China aims to reduce its poor rural population by more than 10 million this year, including relocating 2.8 million of them out of inhospitable areas, as the clock ticks on a political promise to lift all Chinese out of poverty by 2020.
Much of the efforts will focus on regions with significant minority populations which have struggled with poverty for decades, such as Tibet and Xinjiang, as well as parts of Yunnan and Gansu provinces, said Premier Li Keqiang at the opening session of China's annual Parliament meetings yesterday.
Eliminating extreme poverty in China by 2020 was a key promise made by President Xi Jinping in 2015. While more than 13 million Chinese have been lifted out of poverty every year since 2015, some 30 million people still live under the official poverty line of 2,300 yuan (S$480) a year.
In his annual work report, Mr Li said the remaining poor are the hardest to help.
"Poverty alleviation remains a formidable task (and) the disparities in development between rural and urban areas, between regions, and in income distribution remain substantial," he said.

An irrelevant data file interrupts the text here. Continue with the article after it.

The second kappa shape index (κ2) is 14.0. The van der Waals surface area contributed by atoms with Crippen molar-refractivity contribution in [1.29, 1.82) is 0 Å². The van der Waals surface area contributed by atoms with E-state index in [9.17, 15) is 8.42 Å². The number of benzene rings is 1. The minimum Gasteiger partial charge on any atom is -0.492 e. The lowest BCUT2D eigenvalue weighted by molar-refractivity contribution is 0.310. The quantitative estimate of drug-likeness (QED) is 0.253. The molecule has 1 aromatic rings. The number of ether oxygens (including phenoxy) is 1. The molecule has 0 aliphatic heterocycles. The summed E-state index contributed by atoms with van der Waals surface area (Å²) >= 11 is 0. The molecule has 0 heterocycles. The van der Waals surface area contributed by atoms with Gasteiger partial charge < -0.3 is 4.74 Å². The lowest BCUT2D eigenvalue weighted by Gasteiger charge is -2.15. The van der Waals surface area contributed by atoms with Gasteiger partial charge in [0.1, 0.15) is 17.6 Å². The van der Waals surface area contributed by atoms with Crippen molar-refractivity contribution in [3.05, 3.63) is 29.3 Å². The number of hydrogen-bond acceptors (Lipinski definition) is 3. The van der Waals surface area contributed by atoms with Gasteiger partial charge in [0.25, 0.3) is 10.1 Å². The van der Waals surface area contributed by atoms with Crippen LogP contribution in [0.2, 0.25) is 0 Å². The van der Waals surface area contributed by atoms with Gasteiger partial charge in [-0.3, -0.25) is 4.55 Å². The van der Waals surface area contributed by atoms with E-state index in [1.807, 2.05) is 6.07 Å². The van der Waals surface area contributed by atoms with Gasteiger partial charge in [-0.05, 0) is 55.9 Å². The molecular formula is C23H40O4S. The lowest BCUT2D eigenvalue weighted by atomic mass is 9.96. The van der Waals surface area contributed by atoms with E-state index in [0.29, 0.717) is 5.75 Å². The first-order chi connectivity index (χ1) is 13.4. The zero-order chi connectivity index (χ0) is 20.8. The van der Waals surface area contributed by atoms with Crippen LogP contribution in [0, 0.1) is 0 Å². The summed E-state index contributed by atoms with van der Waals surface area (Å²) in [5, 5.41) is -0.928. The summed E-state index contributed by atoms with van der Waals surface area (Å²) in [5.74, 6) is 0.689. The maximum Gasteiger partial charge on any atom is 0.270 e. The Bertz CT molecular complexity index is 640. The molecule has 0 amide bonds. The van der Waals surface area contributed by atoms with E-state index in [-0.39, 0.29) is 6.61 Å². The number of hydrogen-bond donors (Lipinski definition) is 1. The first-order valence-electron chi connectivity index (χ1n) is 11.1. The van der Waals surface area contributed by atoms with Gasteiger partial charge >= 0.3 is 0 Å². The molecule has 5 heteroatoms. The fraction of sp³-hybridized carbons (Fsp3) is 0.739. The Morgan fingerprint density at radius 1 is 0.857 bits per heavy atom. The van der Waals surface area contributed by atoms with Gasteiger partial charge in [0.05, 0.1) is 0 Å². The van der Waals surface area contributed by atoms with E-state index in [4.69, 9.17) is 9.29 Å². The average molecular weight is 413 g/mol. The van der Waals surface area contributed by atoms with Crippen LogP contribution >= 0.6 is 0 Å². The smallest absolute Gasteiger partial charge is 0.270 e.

China has significantly ramped up spending on its poverty reduction drive in recent years.
Beijing allocated 86.1 billion yuan towards poverty reduction efforts last year, a 30 per cent increase over the amount in 2016. It will increase this figure by 23 per cent to 106 billion yuan this year.
The large sums directed towards poverty reduction have provided opportunities for corruption, admitted Mr Li, who said Beijing will tighten oversight over the use of public monies to ensure proper use.
More than 49 billion yuan in public funds was found to have been misused last year, according to China's latest Budget report.
"We will take targeted measures against corruption and misconduct in poverty alleviation, and improve the methods used in evaluation and oversight," he said.
Delegates yesterday welcomed the government's renewed focus on fighting poverty.
"This is an issue that still affects innumerable households, and is a practical measure of how successful we are in ensuring that everyone shares the fruits of China's reforms," said Ms Feng Fan, a delegate from the south-eastern Jiangxi province.
"This year's report details many concrete measures in this crucial final lap, and we await its success."